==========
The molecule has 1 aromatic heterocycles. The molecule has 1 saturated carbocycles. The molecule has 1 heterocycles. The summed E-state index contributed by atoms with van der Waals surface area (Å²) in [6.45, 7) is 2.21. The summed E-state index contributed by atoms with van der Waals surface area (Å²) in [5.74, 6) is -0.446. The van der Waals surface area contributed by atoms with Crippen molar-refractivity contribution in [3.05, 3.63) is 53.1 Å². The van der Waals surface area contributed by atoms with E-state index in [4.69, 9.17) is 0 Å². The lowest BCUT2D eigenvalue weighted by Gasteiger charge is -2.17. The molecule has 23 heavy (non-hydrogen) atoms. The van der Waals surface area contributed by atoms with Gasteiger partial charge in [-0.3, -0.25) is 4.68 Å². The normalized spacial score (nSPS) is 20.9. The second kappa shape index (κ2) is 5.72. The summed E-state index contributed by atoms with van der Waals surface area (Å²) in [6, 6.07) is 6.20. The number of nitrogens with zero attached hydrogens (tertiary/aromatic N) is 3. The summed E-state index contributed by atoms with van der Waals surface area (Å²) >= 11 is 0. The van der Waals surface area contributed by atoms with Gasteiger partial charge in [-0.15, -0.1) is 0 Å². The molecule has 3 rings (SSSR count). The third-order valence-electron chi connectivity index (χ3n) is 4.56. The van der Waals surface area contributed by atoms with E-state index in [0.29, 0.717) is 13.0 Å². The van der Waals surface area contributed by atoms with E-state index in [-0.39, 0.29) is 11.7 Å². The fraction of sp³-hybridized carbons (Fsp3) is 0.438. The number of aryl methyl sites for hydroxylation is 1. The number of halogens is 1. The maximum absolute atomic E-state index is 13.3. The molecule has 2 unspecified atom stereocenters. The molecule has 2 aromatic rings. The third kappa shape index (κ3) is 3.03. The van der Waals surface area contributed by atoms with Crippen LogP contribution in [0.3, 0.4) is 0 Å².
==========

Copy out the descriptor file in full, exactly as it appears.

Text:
The molecule has 1 aromatic heterocycles. The molecule has 1 saturated carbocycles. The molecule has 1 heterocycles. The summed E-state index contributed by atoms with van der Waals surface area (Å²) in [6.45, 7) is 2.21. The summed E-state index contributed by atoms with van der Waals surface area (Å²) in [5.74, 6) is -0.446. The van der Waals surface area contributed by atoms with Crippen molar-refractivity contribution in [3.05, 3.63) is 53.1 Å². The van der Waals surface area contributed by atoms with E-state index in [4.69, 9.17) is 0 Å². The lowest BCUT2D eigenvalue weighted by Gasteiger charge is -2.17. The molecule has 23 heavy (non-hydrogen) atoms. The van der Waals surface area contributed by atoms with Gasteiger partial charge in [-0.3, -0.25) is 4.68 Å². The normalized spacial score (nSPS) is 20.9. The second kappa shape index (κ2) is 5.72. The summed E-state index contributed by atoms with van der Waals surface area (Å²) in [6, 6.07) is 6.20. The number of nitrogens with zero attached hydrogens (tertiary/aromatic N) is 3. The summed E-state index contributed by atoms with van der Waals surface area (Å²) >= 11 is 0. The van der Waals surface area contributed by atoms with Gasteiger partial charge in [-0.15, -0.1) is 0 Å². The molecule has 3 rings (SSSR count). The third-order valence-electron chi connectivity index (χ3n) is 4.56. The van der Waals surface area contributed by atoms with E-state index in [0.29, 0.717) is 13.0 Å². The van der Waals surface area contributed by atoms with E-state index in [-0.39, 0.29) is 11.7 Å². The fraction of sp³-hybridized carbons (Fsp3) is 0.438. The number of aryl methyl sites for hydroxylation is 1. The number of halogens is 1. The maximum absolute atomic E-state index is 13.3. The molecule has 2 unspecified atom stereocenters. The molecule has 2 aromatic rings. The third kappa shape index (κ3) is 3.03. The van der Waals surface area contributed by atoms with Crippen LogP contribution in [0.3, 0.4) is 0 Å².